I wanted to walk a little into the lakebed to see if it looked any different. The driver said he would come with me, in case I get into a hole or something. So we walked on the lakebed, which was surprisingly hard, even though it looked like mud, it was very dry and hard. We walked maybe 100 meters, with no change or scenery nor water. He said there hadn't been any water for years. So I took some photos, and we headed back to the car. At this time, another car approached, we had passed it earlier, and it was obviously more unfamiliar with the area and took this long to get here. There was a tour guide who spoke English, and a German tourist inside. We spoke a little, telling them we had walked a little way in, but didn't see any water. Then we got into the car and headed back to town.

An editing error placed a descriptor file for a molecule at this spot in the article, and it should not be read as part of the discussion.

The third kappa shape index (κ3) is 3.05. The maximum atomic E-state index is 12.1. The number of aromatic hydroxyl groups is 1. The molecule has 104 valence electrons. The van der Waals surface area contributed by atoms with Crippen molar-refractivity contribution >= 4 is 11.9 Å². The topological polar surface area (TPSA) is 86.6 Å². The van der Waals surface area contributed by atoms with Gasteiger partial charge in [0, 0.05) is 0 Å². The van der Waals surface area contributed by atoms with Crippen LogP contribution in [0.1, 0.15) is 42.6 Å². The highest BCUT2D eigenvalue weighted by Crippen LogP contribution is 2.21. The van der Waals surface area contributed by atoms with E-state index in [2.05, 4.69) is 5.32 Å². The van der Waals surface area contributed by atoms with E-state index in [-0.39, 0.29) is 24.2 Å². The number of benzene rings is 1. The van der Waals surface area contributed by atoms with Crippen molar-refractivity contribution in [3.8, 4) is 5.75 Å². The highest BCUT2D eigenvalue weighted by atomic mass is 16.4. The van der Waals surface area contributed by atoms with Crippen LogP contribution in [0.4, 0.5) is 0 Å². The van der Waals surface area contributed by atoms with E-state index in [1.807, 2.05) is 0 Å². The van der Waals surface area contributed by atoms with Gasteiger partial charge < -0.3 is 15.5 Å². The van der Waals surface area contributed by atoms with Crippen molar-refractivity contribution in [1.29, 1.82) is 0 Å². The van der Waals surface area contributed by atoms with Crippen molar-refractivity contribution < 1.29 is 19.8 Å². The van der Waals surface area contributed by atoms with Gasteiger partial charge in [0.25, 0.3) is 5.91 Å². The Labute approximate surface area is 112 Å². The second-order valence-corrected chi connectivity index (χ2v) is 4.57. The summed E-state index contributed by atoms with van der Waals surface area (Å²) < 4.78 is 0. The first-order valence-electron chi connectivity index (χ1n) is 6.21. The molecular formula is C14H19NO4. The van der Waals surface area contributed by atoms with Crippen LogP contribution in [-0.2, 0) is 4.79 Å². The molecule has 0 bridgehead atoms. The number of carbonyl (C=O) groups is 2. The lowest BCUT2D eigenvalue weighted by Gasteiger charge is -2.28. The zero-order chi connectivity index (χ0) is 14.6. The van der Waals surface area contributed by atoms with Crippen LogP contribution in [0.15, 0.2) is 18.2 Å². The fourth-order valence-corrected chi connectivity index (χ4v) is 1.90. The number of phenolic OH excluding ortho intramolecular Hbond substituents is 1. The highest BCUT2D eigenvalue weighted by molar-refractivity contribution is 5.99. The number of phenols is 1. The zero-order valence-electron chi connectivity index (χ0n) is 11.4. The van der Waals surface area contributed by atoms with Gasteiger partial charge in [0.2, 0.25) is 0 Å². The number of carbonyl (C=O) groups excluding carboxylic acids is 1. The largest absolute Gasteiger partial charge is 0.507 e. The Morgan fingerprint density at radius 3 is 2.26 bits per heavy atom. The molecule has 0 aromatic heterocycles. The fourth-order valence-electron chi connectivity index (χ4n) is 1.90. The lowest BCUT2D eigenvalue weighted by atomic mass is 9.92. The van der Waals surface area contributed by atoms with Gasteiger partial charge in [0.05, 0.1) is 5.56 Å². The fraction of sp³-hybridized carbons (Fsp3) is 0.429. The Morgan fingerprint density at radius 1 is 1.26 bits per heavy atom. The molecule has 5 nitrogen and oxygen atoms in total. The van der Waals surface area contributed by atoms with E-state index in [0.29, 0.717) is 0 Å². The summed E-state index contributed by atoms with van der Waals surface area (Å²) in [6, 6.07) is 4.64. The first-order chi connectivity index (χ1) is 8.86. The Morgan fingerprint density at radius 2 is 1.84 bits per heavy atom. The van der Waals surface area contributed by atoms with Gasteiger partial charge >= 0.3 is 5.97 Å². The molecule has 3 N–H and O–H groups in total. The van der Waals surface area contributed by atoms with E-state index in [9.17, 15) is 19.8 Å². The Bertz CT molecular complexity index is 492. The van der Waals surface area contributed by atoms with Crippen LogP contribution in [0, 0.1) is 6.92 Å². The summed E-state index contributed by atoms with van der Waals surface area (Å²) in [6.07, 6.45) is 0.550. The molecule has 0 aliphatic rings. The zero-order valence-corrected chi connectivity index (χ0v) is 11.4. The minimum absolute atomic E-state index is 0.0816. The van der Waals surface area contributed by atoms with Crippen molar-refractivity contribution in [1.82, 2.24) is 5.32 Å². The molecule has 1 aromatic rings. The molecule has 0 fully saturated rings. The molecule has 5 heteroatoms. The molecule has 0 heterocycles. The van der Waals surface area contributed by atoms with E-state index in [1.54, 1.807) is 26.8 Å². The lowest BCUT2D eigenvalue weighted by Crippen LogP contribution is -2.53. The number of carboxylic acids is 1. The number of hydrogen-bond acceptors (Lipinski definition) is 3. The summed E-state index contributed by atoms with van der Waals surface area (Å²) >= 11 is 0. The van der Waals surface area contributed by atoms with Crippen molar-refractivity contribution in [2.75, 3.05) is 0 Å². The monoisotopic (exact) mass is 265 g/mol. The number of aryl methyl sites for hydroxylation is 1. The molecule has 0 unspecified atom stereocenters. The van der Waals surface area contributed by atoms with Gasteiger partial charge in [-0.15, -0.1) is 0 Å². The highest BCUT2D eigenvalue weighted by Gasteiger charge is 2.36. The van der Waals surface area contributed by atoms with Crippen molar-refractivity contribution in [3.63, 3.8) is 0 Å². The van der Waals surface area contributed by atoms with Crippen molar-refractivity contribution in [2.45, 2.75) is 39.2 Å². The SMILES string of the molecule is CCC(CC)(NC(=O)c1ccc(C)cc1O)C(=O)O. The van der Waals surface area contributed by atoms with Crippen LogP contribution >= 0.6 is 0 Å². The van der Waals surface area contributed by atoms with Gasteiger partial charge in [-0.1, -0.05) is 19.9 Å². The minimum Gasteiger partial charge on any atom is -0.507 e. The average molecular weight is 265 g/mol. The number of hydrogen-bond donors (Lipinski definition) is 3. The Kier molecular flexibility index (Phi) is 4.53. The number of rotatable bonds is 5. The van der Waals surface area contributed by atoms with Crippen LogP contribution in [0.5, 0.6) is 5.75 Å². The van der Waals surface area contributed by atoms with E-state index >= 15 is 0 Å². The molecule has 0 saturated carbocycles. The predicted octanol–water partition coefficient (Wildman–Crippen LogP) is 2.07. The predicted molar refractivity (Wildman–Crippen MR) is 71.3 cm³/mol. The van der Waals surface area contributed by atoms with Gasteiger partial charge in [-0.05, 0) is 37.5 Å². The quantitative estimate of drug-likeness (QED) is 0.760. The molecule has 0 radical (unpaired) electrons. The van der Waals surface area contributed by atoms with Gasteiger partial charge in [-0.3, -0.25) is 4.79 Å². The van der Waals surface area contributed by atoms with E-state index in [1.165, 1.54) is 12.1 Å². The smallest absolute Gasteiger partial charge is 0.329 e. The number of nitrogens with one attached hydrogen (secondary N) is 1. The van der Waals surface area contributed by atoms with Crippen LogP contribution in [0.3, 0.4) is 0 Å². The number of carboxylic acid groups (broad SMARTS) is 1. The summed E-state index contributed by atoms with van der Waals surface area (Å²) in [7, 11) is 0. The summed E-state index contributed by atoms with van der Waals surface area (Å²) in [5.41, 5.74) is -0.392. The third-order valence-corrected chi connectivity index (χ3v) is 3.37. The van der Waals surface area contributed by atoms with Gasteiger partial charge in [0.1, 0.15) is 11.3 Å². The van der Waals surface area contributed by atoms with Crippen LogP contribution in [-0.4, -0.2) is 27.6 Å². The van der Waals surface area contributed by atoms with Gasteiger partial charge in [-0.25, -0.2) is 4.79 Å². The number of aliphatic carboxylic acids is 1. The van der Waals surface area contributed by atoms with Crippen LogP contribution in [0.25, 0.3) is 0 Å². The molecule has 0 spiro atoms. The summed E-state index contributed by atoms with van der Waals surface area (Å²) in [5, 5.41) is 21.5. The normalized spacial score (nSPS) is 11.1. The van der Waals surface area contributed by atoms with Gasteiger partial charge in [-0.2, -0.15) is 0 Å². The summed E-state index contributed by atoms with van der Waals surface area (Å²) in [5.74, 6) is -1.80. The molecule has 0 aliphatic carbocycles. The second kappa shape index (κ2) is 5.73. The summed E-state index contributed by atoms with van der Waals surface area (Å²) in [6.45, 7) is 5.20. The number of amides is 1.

view of Aydingkol Lake
All the while the driver and I chatted about all sorts of things. I found out about his name (showed me his ID card), his girl friend, how his girl friend's parents don't approve of him because his family had land (farmers), his family, he is of the Hui minority, came from a large family, he was the youngest, only in his early 20's. As was usually the case, when in China, I told him I was born in Taiwan, and they were usually very interested in Taiwan. I supposed if I said I now live in the USA, they may be more interested? But anyway, I kept to the Taiwan story. He asked lots of questions which I had to make up answers for, like the price of gas in Taiwan, I had no idea! But I did show him some NT paper money I had with me, which he had never seen before.
view of Aydingkol Lake, with its salt rocks